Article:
SAN FRANCISCO - A motion by declaratory judgment plaintiff Comcast Cable Communications to strike with prejudice infringement contentions relating to five patents was denied June 20 by a California federal judge (Comcast Cable Communications v. OpenTV Inc. and Nagravision SA, No. 16-6180, N.D. Calif., 2017 U.S. Dist. LEXIS 94117).
WASHINGTON, D.C. - A Kansas federal judge's reliance, in dismissing on jurisdiction grounds, on a choice-of-law provision in a nondisclosure agreement (NDA) between a patent owner and a potential licensee was not erroneous, the Federal Circuit U.S. Court of Appeals ruled June 19 (NexLearn LLC v. Allen Interactions Inc., No. 16-2170, Fed. Cir., 2017 U.S. App. LEXIS 10735).
WASHINGTON, D.C. - In its June 19 orders list, the U.S. Supreme Court rejected a petition for certiorari in a case questioning the general rule that each element in a patent claim is material to an invention's scope when assessing definiteness under Section 112 of the Patent Act, 35 U.S. Code 112 (Cox Communications Inc., et al. v. Sprint Communications Company LP, et al., No. 16-1106, U.S. Sup.).
WASHINGTON, D.C. - In its June 19 orders list, the U.S. Supreme Court announced that it will not review a Fifth Circuit U.S. Court of Appeals holding that Section 301(a) of the Copyright Act, 17 U.S.C. 301(a), preempts state law claims relating to ideas expressed in tangible media (Ultraflo Corp. v. Pelican Tank Parts Inc., et al., No. 16-1085, U.S. Sup.).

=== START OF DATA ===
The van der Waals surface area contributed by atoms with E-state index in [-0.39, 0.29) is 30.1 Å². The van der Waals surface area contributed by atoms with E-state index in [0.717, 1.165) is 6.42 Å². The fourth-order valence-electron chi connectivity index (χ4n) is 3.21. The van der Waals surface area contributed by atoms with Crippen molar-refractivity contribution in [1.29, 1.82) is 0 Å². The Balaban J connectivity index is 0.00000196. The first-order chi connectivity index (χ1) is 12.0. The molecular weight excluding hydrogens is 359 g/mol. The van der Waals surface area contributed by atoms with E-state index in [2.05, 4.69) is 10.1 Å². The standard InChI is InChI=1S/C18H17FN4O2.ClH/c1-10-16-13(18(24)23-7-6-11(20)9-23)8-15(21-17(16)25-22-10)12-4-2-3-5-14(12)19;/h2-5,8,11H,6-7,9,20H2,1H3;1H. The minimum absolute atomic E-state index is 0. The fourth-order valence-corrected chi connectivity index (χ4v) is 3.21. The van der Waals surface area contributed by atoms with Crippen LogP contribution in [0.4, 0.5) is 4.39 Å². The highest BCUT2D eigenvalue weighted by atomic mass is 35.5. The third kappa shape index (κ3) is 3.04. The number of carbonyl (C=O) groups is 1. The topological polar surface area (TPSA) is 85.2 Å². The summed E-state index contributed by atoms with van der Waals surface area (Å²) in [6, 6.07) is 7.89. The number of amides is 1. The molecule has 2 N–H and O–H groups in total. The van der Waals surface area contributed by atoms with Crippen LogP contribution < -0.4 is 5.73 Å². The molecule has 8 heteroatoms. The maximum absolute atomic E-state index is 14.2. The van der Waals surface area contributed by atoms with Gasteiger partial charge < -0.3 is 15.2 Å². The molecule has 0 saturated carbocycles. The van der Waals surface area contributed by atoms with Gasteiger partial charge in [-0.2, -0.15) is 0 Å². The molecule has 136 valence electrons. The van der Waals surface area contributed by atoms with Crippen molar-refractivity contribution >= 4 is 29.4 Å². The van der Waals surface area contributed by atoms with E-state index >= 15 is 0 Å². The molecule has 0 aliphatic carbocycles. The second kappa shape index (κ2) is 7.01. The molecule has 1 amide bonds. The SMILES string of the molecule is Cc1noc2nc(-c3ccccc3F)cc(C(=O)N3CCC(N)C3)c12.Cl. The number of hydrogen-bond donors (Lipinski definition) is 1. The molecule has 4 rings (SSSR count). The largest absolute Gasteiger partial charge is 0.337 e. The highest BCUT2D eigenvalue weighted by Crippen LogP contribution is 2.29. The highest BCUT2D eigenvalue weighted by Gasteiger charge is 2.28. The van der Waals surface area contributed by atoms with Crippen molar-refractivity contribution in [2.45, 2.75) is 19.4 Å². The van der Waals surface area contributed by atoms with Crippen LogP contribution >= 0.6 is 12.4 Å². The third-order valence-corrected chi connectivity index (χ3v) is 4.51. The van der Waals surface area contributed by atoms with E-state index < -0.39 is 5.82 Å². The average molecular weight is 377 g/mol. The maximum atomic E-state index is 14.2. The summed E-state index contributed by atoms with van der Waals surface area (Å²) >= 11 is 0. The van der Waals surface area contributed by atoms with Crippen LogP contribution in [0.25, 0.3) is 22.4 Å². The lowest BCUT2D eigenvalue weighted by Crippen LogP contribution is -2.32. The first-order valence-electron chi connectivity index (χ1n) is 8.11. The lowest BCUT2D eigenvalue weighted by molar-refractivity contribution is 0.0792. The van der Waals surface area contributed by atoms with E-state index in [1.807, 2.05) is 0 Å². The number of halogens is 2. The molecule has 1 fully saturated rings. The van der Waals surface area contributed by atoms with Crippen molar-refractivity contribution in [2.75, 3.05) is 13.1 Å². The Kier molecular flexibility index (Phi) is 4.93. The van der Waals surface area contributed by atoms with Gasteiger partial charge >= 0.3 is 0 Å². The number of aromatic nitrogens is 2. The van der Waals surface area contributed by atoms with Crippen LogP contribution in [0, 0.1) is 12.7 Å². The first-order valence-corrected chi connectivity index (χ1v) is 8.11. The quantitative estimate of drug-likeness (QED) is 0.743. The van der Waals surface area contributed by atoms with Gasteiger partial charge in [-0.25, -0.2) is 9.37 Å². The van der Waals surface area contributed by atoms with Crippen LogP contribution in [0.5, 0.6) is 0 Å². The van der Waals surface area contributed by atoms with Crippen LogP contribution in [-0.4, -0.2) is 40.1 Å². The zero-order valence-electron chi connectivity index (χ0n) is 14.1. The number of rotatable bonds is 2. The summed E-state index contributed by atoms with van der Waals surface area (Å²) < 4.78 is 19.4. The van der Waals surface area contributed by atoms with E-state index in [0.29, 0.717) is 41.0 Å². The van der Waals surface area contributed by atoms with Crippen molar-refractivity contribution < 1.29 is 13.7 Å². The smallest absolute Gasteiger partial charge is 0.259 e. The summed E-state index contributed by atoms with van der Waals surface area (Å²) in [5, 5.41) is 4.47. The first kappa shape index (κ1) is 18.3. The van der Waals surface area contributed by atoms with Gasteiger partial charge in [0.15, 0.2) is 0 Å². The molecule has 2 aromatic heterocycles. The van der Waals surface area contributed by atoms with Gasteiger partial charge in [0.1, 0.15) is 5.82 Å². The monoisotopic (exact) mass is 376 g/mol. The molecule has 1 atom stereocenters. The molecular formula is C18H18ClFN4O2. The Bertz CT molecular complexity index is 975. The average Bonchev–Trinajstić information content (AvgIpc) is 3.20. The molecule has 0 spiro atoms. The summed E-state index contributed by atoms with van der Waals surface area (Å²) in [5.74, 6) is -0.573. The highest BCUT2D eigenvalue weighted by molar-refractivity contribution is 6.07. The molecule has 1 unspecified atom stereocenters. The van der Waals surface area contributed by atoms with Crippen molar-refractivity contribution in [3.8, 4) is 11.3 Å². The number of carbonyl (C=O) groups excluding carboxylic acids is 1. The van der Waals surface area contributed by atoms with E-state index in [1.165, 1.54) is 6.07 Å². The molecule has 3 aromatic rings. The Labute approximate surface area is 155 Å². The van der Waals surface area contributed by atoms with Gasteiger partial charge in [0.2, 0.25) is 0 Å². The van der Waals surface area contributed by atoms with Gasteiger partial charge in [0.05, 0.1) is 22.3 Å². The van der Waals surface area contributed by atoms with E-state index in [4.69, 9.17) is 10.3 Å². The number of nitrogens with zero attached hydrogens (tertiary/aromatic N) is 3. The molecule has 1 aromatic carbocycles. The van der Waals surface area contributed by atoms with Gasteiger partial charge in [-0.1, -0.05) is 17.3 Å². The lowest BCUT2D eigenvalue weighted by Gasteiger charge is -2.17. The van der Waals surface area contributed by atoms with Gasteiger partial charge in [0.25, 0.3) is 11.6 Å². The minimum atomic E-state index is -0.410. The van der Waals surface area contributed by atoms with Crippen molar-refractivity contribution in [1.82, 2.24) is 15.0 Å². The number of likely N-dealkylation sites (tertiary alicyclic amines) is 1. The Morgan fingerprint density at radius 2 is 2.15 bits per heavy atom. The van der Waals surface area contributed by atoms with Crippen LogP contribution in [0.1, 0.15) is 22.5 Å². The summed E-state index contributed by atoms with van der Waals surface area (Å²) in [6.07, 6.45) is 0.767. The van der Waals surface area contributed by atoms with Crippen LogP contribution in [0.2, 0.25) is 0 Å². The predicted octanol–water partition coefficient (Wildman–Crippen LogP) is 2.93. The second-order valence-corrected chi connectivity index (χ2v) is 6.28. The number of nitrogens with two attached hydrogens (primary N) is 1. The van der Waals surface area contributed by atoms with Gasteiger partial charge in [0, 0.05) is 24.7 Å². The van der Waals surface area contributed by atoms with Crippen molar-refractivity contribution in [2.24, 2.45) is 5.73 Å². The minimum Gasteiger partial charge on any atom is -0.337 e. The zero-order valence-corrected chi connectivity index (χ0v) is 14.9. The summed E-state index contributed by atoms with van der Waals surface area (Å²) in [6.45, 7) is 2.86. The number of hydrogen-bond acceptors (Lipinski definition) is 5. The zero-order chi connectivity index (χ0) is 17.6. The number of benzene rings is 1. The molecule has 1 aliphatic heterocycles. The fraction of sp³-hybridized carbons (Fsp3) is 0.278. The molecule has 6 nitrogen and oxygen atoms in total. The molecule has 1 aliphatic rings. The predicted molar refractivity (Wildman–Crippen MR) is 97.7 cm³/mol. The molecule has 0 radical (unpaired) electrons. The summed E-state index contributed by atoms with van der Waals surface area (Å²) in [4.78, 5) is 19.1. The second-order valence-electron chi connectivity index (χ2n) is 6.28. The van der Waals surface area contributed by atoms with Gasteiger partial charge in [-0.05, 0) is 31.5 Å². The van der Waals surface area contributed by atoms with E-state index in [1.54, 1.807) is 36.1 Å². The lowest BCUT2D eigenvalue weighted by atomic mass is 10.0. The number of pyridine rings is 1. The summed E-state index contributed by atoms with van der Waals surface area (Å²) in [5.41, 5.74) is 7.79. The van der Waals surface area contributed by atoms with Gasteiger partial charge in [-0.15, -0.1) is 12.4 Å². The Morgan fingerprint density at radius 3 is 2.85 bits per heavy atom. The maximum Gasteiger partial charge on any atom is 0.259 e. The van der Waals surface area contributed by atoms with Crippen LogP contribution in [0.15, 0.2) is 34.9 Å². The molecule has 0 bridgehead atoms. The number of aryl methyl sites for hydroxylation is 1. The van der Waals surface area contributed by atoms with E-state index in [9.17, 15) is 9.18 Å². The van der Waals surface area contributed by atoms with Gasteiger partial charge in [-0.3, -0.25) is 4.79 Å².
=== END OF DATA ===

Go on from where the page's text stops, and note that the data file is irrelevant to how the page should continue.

SAN FRANCISCO - A California federal judge on June 16 partially granted a tax firm's motion to strike parts of an answer to its complaint in which it asserts that various defendants infringed on its trademarks and violated California's unfair competition law (UCL), but refused to strike parts of the answer that assert an affirmative defense such as unclean hands or other equitable defense (Anderson Tax LLC v. Stephane Laffont-Reveilhac, et al., No. 17-cv-01311-EMC, N.D. Calif., 2017 U.S. Dist. LEXIS 93298).
WASHINGTON, D.C. - An Ohio federal judge did not err in deeming three patents for testing bodily samples for myeloperoxidase (MPO) ineligible for patent protection under the Patent Act, 35 U.S.C. 101, the Federal Circuit U.S. Court of Appeals ruled June 16 (Cleveland Clinic Foundation, et al. v. True Health Diagnostics LLC, No. 16-1766, Fed. Cir., 2017 U.S. App. LEXIS 10672).
WASHINGTON, D.C. - Following a May amicus curiae brief from the U.S. government urging that certiorari be denied in a longstanding copyright dispute over a viral video, the U.S. Supreme Court on June 19 indicated that it will not hear the case (Stephanie Lenz v. Universal Music Corp., et al., No. 16-217, U.S. Sup.).
WASHINGTON, D.C. - In a ruling announced June 19, the U.S. Supreme Court agreed with the Federal Circuit U.S. Court of Appeals that the disparagement clause of the Lanham Act, 15 U. S. C. 1052(a), which bars registration of trademarks deemed disparaging, violates the free speech clause of the First Amendment because trademarks "are private, not government, speech" (Matal, Interim Director, U.S. Patent and Trademark Office v. Simon Shiao Tam, No. 15-1293, U.S. Sup.).